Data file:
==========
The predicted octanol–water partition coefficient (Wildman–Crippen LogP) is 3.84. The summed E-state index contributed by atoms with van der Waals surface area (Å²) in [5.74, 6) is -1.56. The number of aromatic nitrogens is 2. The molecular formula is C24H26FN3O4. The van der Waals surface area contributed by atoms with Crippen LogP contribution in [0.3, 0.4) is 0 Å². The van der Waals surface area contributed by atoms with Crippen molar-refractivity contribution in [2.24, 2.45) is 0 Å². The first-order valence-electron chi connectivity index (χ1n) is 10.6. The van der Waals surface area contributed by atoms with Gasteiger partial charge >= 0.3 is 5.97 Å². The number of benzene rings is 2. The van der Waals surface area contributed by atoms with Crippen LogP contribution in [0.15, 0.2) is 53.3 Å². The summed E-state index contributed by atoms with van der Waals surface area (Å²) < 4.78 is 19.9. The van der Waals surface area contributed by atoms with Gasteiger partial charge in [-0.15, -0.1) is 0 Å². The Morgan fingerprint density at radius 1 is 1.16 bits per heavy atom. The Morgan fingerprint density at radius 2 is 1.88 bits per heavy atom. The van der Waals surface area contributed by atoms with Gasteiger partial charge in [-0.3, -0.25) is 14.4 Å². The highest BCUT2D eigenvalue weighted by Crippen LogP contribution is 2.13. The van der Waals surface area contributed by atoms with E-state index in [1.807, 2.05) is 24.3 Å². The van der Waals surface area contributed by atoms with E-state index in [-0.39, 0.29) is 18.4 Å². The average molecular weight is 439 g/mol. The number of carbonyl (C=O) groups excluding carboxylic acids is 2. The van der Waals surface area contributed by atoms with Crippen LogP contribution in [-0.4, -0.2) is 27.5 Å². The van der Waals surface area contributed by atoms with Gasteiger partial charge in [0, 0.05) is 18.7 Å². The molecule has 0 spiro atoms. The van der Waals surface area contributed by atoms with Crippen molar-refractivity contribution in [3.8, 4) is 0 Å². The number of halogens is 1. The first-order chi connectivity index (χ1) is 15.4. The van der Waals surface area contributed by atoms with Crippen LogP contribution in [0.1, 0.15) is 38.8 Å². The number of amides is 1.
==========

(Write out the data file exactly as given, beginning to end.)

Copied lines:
The predicted octanol–water partition coefficient (Wildman–Crippen LogP) is 3.84. The summed E-state index contributed by atoms with van der Waals surface area (Å²) in [5.74, 6) is -1.56. The number of aromatic nitrogens is 2. The molecular formula is C24H26FN3O4. The van der Waals surface area contributed by atoms with Crippen LogP contribution in [0.3, 0.4) is 0 Å². The van der Waals surface area contributed by atoms with Crippen molar-refractivity contribution in [2.24, 2.45) is 0 Å². The first-order valence-electron chi connectivity index (χ1n) is 10.6. The van der Waals surface area contributed by atoms with Gasteiger partial charge >= 0.3 is 5.97 Å². The number of benzene rings is 2. The van der Waals surface area contributed by atoms with Crippen LogP contribution in [0.15, 0.2) is 53.3 Å². The summed E-state index contributed by atoms with van der Waals surface area (Å²) < 4.78 is 19.9. The van der Waals surface area contributed by atoms with Gasteiger partial charge in [-0.15, -0.1) is 0 Å². The Morgan fingerprint density at radius 1 is 1.16 bits per heavy atom. The Morgan fingerprint density at radius 2 is 1.88 bits per heavy atom. The van der Waals surface area contributed by atoms with Gasteiger partial charge in [-0.3, -0.25) is 14.4 Å². The highest BCUT2D eigenvalue weighted by Crippen LogP contribution is 2.13. The van der Waals surface area contributed by atoms with E-state index in [1.807, 2.05) is 24.3 Å². The van der Waals surface area contributed by atoms with E-state index in [-0.39, 0.29) is 18.4 Å². The average molecular weight is 439 g/mol. The number of carbonyl (C=O) groups excluding carboxylic acids is 2. The van der Waals surface area contributed by atoms with Crippen LogP contribution in [-0.4, -0.2) is 27.5 Å². The van der Waals surface area contributed by atoms with Gasteiger partial charge in [0, 0.05) is 18.7 Å². The molecule has 0 spiro atoms. The van der Waals surface area contributed by atoms with Crippen molar-refractivity contribution in [3.8, 4) is 0 Å². The number of halogens is 1. The first-order chi connectivity index (χ1) is 15.4. The van der Waals surface area contributed by atoms with Crippen LogP contribution in [0.1, 0.15) is 38.8 Å². The number of amides is 1.